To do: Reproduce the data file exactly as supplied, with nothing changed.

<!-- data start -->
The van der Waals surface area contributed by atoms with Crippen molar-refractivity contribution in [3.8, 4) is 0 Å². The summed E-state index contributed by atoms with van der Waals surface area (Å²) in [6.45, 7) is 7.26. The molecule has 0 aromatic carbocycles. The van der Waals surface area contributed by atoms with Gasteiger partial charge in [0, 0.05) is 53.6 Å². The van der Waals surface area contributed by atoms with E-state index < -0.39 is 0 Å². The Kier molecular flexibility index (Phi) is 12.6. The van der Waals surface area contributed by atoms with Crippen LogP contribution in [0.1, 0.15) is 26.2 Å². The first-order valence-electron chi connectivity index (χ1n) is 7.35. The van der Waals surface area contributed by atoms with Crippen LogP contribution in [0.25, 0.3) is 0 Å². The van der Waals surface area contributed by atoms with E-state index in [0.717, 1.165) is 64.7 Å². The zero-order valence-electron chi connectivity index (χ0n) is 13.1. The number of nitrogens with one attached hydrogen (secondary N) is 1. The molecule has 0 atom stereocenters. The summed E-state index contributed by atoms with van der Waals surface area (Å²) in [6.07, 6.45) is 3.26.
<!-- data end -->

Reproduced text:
The van der Waals surface area contributed by atoms with Crippen molar-refractivity contribution in [3.8, 4) is 0 Å². The summed E-state index contributed by atoms with van der Waals surface area (Å²) in [6.45, 7) is 7.26. The molecule has 0 aromatic carbocycles. The van der Waals surface area contributed by atoms with Gasteiger partial charge in [0, 0.05) is 53.6 Å². The van der Waals surface area contributed by atoms with E-state index < -0.39 is 0 Å². The Kier molecular flexibility index (Phi) is 12.6. The van der Waals surface area contributed by atoms with Crippen LogP contribution in [0.1, 0.15) is 26.2 Å². The first-order valence-electron chi connectivity index (χ1n) is 7.35. The van der Waals surface area contributed by atoms with Crippen LogP contribution in [0.25, 0.3) is 0 Å². The van der Waals surface area contributed by atoms with E-state index in [0.717, 1.165) is 64.7 Å². The zero-order valence-electron chi connectivity index (χ0n) is 13.1. The number of nitrogens with one attached hydrogen (secondary N) is 1. The molecule has 0 atom stereocenters. The summed E-state index contributed by atoms with van der Waals surface area (Å²) in [6.07, 6.45) is 3.26.